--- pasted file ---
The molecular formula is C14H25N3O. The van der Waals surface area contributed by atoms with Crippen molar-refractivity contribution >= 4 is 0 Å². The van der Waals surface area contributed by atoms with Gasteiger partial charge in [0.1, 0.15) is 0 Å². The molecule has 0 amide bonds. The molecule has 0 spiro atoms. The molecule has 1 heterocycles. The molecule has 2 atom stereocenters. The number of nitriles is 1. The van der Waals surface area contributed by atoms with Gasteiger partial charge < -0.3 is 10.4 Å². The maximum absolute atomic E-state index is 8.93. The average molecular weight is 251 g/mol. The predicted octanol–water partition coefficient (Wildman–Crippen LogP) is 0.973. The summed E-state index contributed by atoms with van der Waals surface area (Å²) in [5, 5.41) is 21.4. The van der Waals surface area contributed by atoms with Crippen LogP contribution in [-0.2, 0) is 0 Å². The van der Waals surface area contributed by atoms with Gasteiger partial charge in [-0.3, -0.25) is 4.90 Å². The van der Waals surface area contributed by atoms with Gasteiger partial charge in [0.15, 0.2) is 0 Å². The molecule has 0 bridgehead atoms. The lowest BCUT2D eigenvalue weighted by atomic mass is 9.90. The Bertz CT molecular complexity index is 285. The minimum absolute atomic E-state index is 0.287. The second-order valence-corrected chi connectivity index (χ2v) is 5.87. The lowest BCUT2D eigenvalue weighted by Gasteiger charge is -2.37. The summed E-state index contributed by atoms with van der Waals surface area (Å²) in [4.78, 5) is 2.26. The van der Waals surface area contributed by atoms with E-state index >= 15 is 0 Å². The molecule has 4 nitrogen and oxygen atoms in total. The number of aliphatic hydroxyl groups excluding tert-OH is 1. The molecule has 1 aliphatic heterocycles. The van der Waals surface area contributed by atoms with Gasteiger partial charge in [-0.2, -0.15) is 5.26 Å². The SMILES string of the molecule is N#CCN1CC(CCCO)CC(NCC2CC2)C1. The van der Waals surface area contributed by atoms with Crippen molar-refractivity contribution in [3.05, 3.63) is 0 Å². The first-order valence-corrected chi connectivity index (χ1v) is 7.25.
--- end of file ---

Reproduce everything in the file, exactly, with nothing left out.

The molecular formula is C14H25N3O. The van der Waals surface area contributed by atoms with Crippen molar-refractivity contribution >= 4 is 0 Å². The van der Waals surface area contributed by atoms with Gasteiger partial charge in [0.1, 0.15) is 0 Å². The molecule has 0 amide bonds. The molecule has 0 spiro atoms. The molecule has 1 heterocycles. The molecule has 2 atom stereocenters. The number of nitriles is 1. The van der Waals surface area contributed by atoms with Gasteiger partial charge < -0.3 is 10.4 Å². The maximum absolute atomic E-state index is 8.93. The average molecular weight is 251 g/mol. The predicted octanol–water partition coefficient (Wildman–Crippen LogP) is 0.973. The summed E-state index contributed by atoms with van der Waals surface area (Å²) in [5, 5.41) is 21.4. The van der Waals surface area contributed by atoms with Crippen LogP contribution in [-0.2, 0) is 0 Å². The van der Waals surface area contributed by atoms with Gasteiger partial charge in [-0.3, -0.25) is 4.90 Å². The van der Waals surface area contributed by atoms with Gasteiger partial charge in [0.15, 0.2) is 0 Å². The molecule has 0 bridgehead atoms. The lowest BCUT2D eigenvalue weighted by atomic mass is 9.90. The Bertz CT molecular complexity index is 285. The minimum absolute atomic E-state index is 0.287. The second-order valence-corrected chi connectivity index (χ2v) is 5.87. The lowest BCUT2D eigenvalue weighted by Gasteiger charge is -2.37. The summed E-state index contributed by atoms with van der Waals surface area (Å²) in [4.78, 5) is 2.26. The van der Waals surface area contributed by atoms with E-state index >= 15 is 0 Å². The molecule has 4 nitrogen and oxygen atoms in total. The number of aliphatic hydroxyl groups excluding tert-OH is 1. The molecule has 1 aliphatic heterocycles. The van der Waals surface area contributed by atoms with Gasteiger partial charge in [-0.2, -0.15) is 5.26 Å². The SMILES string of the molecule is N#CCN1CC(CCCO)CC(NCC2CC2)C1. The van der Waals surface area contributed by atoms with Crippen molar-refractivity contribution in [3.05, 3.63) is 0 Å². The first-order valence-corrected chi connectivity index (χ1v) is 7.25.